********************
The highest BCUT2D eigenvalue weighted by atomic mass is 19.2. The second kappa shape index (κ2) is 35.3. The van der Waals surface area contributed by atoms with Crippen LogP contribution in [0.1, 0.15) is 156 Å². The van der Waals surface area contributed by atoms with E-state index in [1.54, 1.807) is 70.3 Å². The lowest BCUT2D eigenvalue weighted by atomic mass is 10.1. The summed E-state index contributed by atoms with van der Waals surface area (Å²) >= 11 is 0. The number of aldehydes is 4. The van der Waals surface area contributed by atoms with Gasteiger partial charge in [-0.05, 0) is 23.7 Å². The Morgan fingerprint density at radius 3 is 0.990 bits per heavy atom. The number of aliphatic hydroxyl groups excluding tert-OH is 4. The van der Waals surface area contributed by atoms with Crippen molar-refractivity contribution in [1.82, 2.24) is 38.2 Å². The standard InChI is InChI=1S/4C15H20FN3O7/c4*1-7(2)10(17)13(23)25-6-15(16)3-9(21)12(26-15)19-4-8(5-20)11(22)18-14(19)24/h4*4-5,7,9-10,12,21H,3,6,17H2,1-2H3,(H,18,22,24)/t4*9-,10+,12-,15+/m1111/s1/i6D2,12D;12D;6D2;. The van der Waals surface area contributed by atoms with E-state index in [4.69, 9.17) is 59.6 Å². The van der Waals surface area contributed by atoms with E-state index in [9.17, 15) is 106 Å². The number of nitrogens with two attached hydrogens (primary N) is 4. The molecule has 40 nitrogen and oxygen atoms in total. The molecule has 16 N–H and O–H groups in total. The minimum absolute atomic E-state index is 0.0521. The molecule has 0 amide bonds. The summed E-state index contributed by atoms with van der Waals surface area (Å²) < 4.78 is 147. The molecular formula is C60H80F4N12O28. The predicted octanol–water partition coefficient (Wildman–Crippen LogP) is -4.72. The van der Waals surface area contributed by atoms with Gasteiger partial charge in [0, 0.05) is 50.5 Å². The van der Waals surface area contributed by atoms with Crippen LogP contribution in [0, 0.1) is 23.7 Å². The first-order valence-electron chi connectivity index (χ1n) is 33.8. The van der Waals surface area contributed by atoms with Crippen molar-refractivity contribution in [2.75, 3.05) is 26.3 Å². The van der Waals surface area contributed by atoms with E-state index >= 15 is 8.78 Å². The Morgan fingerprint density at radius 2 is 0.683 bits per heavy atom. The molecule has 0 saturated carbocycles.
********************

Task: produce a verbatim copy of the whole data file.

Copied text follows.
The highest BCUT2D eigenvalue weighted by atomic mass is 19.2. The second kappa shape index (κ2) is 35.3. The van der Waals surface area contributed by atoms with Crippen LogP contribution in [0.1, 0.15) is 156 Å². The van der Waals surface area contributed by atoms with E-state index in [1.54, 1.807) is 70.3 Å². The lowest BCUT2D eigenvalue weighted by atomic mass is 10.1. The summed E-state index contributed by atoms with van der Waals surface area (Å²) >= 11 is 0. The number of aldehydes is 4. The van der Waals surface area contributed by atoms with Gasteiger partial charge in [-0.05, 0) is 23.7 Å². The Morgan fingerprint density at radius 3 is 0.990 bits per heavy atom. The number of aliphatic hydroxyl groups excluding tert-OH is 4. The van der Waals surface area contributed by atoms with Crippen molar-refractivity contribution in [1.82, 2.24) is 38.2 Å². The standard InChI is InChI=1S/4C15H20FN3O7/c4*1-7(2)10(17)13(23)25-6-15(16)3-9(21)12(26-15)19-4-8(5-20)11(22)18-14(19)24/h4*4-5,7,9-10,12,21H,3,6,17H2,1-2H3,(H,18,22,24)/t4*9-,10+,12-,15+/m1111/s1/i6D2,12D;12D;6D2;. The van der Waals surface area contributed by atoms with E-state index in [4.69, 9.17) is 59.6 Å². The van der Waals surface area contributed by atoms with E-state index in [9.17, 15) is 106 Å². The number of nitrogens with two attached hydrogens (primary N) is 4. The molecule has 40 nitrogen and oxygen atoms in total. The molecule has 16 N–H and O–H groups in total. The minimum absolute atomic E-state index is 0.0521. The molecule has 0 amide bonds. The summed E-state index contributed by atoms with van der Waals surface area (Å²) < 4.78 is 147. The molecular formula is C60H80F4N12O28. The predicted octanol–water partition coefficient (Wildman–Crippen LogP) is -4.72. The van der Waals surface area contributed by atoms with Gasteiger partial charge in [0, 0.05) is 50.5 Å². The van der Waals surface area contributed by atoms with Crippen LogP contribution in [0, 0.1) is 23.7 Å². The first-order valence-electron chi connectivity index (χ1n) is 33.8. The van der Waals surface area contributed by atoms with Crippen molar-refractivity contribution in [2.75, 3.05) is 26.3 Å². The van der Waals surface area contributed by atoms with E-state index >= 15 is 8.78 Å². The Morgan fingerprint density at radius 2 is 0.683 bits per heavy atom. The molecule has 0 saturated carbocycles.